I attend church each and every Sunday morning.  This is not something that I say as a badge of honor.  It is simply a fact; however, does my attendance have any impact upon those in my life?  If the Lord called me home suddenly and swiftly, would there be a hole left behind because I no longer bring to those people and situations something good and right?  There are some days when I whine and complain about making a difference in the world through my work.  I long to influence culture and society on a larger scale.  In the yearning to have greater influence, have I lost sight of those people in my immediate circles?  If I expand this out to include the US, does the citizenry within each state take time to press into the people and circumstances right in front of them?

Like I said at the beginning, the age to come will be enjoyed for its magnificent diversity and unity.  Here’s a sample from the book of Revelation:  And I heard a loud voice from the throne saying, ‘Behold, the dwelling place of God is with man. He will dwell with them, and they will be his people, and God himself will be with them as their God.  He will wipe away every tear from their eyes, and death shall be no more, neither shall there be mourning, nor crying, nor pain anymore, for the former things have passed away. No longer will there be anything accursed, but the throne of God and of the Lamb will be in it, and his servants will worship him.  They will see his face, and his name will be on their foreheads. (Revelation 21:3-4 & 22:3-4, ESV).  This is such a glorious picture of a glorious future where sorrow and suffering and wickedness no longer wreak havoc upon God’s people and his earth.  It is a soon coming reality at the end of the age.

Each community of believers who profess Christ as Lord holds or embraces this magnificent vision of the age to come.  This begs the question about how we live in this present age in the light of eternity.  Anyone who follows Christ by faith will end up in the age to come.  It is our destiny, and it is a message to proclaim to those in our lives.  No one can fathom what it will be like to live on an earth without sin’s curse.  Each day of my life falls under the influence of either my sin or the sins of others.  How do I relate to my wife?  my coworkers? or my family?  Every one of these relational settings has the potential for conflict, pain, hurt, betrayal, joy, productivity and more.  My future hope must impact the everyday otherwise there is no life and power in it.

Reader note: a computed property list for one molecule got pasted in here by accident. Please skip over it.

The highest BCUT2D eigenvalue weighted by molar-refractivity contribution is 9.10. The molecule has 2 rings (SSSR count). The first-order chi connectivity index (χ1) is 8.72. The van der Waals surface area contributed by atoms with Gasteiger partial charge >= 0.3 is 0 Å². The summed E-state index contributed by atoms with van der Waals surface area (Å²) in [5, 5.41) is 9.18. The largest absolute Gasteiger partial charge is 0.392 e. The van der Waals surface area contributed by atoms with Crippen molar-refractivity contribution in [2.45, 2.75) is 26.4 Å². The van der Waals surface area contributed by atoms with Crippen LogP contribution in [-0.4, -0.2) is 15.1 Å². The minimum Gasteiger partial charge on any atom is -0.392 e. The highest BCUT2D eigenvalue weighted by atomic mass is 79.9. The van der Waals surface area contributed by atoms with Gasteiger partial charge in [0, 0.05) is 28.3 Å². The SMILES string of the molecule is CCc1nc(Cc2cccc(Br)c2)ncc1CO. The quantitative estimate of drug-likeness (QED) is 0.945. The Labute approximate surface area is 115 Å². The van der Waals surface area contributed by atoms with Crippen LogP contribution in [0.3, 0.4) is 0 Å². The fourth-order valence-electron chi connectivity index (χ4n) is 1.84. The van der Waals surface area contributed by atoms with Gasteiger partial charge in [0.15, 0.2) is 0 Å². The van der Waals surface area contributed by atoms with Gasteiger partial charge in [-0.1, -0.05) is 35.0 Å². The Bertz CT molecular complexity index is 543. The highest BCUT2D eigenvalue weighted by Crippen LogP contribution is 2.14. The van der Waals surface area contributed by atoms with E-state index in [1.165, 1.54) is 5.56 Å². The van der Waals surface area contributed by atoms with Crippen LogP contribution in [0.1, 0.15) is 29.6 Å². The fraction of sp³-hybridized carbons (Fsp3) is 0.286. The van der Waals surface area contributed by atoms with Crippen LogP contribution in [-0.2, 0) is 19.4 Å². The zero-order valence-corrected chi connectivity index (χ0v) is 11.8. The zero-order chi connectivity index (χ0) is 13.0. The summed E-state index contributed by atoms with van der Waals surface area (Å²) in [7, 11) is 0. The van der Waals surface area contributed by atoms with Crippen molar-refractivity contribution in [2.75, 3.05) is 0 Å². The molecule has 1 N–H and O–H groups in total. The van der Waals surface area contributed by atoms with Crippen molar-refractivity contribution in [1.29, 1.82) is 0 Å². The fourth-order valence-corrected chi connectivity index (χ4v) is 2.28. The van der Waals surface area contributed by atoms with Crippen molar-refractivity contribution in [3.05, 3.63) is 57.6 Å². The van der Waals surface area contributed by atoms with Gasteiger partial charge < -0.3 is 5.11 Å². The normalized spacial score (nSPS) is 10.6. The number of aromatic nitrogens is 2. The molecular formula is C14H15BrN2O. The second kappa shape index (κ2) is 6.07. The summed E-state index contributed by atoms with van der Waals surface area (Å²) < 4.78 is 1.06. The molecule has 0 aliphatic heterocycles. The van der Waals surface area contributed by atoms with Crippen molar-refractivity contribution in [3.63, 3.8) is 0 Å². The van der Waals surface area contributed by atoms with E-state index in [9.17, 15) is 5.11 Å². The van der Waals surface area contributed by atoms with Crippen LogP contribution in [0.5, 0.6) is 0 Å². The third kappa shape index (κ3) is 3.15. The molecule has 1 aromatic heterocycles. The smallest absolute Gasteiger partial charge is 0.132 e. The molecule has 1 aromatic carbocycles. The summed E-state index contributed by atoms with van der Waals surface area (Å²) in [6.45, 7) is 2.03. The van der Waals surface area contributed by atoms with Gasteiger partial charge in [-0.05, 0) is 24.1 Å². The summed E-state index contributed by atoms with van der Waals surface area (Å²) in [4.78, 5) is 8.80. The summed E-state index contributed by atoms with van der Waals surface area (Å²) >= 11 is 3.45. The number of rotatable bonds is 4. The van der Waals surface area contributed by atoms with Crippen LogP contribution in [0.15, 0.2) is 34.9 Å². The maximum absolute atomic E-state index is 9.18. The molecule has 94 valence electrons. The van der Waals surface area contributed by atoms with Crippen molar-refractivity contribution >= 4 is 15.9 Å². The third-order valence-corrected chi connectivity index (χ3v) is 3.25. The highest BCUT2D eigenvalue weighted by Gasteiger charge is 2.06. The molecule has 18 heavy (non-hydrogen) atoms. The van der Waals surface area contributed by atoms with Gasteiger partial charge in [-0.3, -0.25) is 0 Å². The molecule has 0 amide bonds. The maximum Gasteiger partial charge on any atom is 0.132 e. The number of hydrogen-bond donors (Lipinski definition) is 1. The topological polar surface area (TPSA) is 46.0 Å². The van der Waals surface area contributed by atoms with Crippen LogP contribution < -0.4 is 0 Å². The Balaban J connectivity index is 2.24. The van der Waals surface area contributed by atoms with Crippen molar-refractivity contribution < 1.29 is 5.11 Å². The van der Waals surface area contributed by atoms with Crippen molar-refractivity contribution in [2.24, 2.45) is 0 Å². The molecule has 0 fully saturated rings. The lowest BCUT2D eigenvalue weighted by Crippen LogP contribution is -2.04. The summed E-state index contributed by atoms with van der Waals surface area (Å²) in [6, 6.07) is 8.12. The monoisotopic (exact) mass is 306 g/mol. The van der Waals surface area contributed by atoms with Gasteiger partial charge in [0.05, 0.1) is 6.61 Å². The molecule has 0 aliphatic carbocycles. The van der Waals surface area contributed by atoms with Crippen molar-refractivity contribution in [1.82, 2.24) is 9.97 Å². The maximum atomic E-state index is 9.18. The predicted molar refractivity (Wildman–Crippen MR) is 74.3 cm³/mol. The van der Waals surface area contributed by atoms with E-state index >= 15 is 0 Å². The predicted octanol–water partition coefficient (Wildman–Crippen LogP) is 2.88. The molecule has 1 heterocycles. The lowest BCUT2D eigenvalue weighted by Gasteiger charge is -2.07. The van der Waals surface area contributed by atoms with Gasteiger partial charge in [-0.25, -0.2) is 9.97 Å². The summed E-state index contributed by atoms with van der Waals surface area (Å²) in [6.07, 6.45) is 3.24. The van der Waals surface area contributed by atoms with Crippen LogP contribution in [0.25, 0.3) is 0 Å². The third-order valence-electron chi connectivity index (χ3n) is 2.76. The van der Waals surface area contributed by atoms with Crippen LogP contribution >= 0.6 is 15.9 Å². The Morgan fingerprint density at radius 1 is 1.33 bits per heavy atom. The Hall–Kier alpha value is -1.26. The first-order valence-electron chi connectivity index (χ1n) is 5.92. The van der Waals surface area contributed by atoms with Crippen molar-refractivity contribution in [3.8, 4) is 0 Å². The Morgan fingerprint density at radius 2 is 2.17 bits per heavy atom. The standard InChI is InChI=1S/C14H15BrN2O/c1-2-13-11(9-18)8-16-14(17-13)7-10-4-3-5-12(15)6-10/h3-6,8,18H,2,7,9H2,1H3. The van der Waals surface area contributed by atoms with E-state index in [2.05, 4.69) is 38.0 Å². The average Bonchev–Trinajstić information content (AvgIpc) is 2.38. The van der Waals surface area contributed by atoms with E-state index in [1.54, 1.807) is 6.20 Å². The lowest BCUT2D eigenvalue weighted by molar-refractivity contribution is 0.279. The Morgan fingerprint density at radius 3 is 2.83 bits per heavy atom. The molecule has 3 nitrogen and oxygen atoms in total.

There is a part of me that longs to see an eternal mindset grip my nation in the area of race relations.  The reason that I say this has to do with a couple of verses from the book of Revelation.  Here are some snippets: “…by your blood you ransomed people for God from every tribe and language and people and nation , and you made them a kingdom…,” and “…a great multitude that no one could number, from every nation, from all tribes and peoples and languages, standing before the throne and before the Lamb, clothed in white robes, with palm branches in their hands…” (Revelation 5:9-10 & 7:9, ESV).  These two passages depict a redeemed people of God, who comprise an array of people, languages, and nations.  No nation or people group will be left out of God’s kingdom provided that they believed in Jesus by faith.  The age to come is the ultimate reality for racial unity in the midst of great diversity.

What does this mean for today and Missouri and other parts of the world experiencing racial disharmony?  Someone like me, who claims to be a follower of Christ, is to live life in such a way that promotes racial harmony and diversity.  Any gospel-centered church and ministry worth its salt should provide an earthly foretaste of the age to come.  People inside and outside the church should be able to see these communities as examples of racial unity in the midst of diversity.  In many ways, I believe that God’s people and his church are to lead the way in race relations.  After all, this is what the eventual reality will be in the age to come.  This means that I have work to do along with all those who follow Christ.  We must roll up our sleeves and show the world what it looks like to live out racial unity in the midst of diversity.